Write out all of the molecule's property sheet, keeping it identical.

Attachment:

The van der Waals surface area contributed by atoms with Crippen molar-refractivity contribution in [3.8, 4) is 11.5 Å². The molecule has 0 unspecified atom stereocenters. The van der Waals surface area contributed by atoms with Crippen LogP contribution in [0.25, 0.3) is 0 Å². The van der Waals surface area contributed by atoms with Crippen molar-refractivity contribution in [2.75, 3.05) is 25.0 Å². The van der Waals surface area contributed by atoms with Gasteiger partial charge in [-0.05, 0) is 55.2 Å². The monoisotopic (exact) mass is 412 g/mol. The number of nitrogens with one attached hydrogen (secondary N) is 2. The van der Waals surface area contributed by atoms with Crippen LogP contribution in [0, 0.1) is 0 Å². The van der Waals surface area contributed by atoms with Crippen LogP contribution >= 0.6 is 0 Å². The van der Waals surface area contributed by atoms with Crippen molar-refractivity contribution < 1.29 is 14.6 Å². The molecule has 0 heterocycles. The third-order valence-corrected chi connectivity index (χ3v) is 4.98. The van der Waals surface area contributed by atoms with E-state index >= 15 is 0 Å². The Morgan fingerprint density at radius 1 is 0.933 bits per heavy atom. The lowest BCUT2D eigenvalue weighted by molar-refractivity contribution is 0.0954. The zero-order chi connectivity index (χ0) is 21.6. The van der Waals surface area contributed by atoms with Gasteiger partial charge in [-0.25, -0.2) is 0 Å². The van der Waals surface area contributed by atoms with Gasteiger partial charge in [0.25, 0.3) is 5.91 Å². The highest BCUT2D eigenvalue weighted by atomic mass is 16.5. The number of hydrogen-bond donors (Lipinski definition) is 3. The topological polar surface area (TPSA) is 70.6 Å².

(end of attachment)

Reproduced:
The van der Waals surface area contributed by atoms with Crippen molar-refractivity contribution in [3.8, 4) is 11.5 Å². The molecule has 0 unspecified atom stereocenters. The van der Waals surface area contributed by atoms with Crippen LogP contribution in [0.25, 0.3) is 0 Å². The van der Waals surface area contributed by atoms with Crippen molar-refractivity contribution in [2.75, 3.05) is 25.0 Å². The van der Waals surface area contributed by atoms with Gasteiger partial charge in [-0.05, 0) is 55.2 Å². The monoisotopic (exact) mass is 412 g/mol. The number of nitrogens with one attached hydrogen (secondary N) is 2. The van der Waals surface area contributed by atoms with Crippen LogP contribution in [0, 0.1) is 0 Å². The van der Waals surface area contributed by atoms with Crippen LogP contribution >= 0.6 is 0 Å². The van der Waals surface area contributed by atoms with Crippen molar-refractivity contribution < 1.29 is 14.6 Å². The molecule has 0 heterocycles. The third-order valence-corrected chi connectivity index (χ3v) is 4.98. The van der Waals surface area contributed by atoms with E-state index >= 15 is 0 Å². The Morgan fingerprint density at radius 1 is 0.933 bits per heavy atom. The lowest BCUT2D eigenvalue weighted by molar-refractivity contribution is 0.0954. The zero-order chi connectivity index (χ0) is 21.6. The van der Waals surface area contributed by atoms with Gasteiger partial charge in [-0.25, -0.2) is 0 Å². The van der Waals surface area contributed by atoms with Gasteiger partial charge in [0.25, 0.3) is 5.91 Å². The highest BCUT2D eigenvalue weighted by atomic mass is 16.5. The number of hydrogen-bond donors (Lipinski definition) is 3. The topological polar surface area (TPSA) is 70.6 Å².